Would you prefer to give a bond instead? Then you might consider a Series EE or Series I savings bond. They don’t quite foster the same level of excitement as a stock certificate, but they are nice little investments that can be held for long periods of time. To buy them online, or for more information, visit treasurydirect.gov. Alternatively, you can buy paper bonds from your local financial institution.

Those are just six ways to get a child started down the path to prosperity, and surely there are plenty of others. You may have your own approach or various ways to tweak my suggestions. That’s great — every child is different and every person has their own teaching methods.

The important part is showing our kids how to make sound financial decisions before they come asking to borrow our credit cards!

Best wishes,

Nilus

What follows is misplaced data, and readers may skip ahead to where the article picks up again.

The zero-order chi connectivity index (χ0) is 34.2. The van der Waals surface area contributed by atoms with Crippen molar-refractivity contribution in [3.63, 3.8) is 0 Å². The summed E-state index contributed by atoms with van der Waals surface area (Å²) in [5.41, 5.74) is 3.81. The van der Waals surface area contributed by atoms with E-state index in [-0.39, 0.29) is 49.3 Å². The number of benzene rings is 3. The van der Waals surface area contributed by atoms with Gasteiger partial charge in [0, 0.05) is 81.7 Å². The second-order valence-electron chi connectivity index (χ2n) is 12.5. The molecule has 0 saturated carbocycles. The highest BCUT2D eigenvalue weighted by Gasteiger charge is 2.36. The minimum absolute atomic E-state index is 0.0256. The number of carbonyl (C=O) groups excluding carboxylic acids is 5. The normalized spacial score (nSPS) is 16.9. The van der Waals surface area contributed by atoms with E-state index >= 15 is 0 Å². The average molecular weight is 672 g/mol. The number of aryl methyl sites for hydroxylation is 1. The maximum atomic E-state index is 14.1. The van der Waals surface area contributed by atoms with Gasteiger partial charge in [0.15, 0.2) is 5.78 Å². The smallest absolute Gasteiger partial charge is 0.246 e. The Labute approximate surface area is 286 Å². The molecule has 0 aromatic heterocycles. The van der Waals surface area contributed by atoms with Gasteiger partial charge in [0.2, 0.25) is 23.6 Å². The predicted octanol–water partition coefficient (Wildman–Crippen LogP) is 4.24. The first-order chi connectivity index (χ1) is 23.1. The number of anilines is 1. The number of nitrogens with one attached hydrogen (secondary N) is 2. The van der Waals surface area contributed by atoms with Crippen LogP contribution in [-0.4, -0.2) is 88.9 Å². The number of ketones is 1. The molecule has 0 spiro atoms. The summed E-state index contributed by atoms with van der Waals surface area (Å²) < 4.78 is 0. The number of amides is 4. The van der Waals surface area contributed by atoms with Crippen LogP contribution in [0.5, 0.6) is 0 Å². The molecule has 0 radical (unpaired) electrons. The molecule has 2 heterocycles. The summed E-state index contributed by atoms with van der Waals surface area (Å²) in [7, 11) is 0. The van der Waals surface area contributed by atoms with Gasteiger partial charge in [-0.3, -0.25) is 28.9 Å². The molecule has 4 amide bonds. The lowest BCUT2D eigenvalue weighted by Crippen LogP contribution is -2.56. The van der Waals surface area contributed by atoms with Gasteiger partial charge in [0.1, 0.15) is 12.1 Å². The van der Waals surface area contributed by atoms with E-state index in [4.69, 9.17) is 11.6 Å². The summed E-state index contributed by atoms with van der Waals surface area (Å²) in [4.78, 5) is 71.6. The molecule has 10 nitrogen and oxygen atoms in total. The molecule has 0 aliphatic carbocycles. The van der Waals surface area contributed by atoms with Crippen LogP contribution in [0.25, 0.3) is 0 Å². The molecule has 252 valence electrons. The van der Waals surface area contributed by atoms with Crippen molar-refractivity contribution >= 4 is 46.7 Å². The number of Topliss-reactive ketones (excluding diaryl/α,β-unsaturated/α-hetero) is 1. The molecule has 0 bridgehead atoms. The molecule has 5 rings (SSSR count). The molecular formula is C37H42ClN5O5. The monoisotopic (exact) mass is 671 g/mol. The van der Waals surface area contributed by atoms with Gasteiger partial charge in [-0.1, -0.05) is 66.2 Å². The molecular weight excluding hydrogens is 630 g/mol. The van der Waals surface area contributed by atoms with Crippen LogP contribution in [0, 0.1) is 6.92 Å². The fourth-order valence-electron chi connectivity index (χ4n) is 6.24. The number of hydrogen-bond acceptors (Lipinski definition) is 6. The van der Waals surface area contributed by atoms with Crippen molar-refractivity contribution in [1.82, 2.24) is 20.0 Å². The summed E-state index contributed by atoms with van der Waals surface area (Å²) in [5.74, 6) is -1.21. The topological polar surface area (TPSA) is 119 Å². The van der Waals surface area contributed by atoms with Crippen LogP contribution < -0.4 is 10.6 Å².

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Money and Markets (MaM) is published by Weiss Research, Inc. and written by Martin D. Weiss along with Tony Sagami, Nilus Mattive, Sean Brodrick, Larry Edelson, Michael Larson and Jack Crooks. To avoid conflicts of interest, Weiss Research and its staff do not hold positions in companies recommended in MaM, nor do we accept any compensation for such recommendations. The comments, graphs, forecasts, and indices published in MaM are based upon data whose accuracy is deemed reliable but not guaranteed. Performance returns cited are derived from our best estimates but must be considered hypothetical in as much as we do not track the actual prices investors pay or receive. Regular contributors and staff include Kristen Adams, Andrea Baumwald, John Burke, Amber Dakar, Dinesh Kalera, Mathias Korzan, Red Morgan, Maryellen Murphy, Jennifer Newman-Amos, Adam Shafer, Julie Trudeau and Leslie Underwood.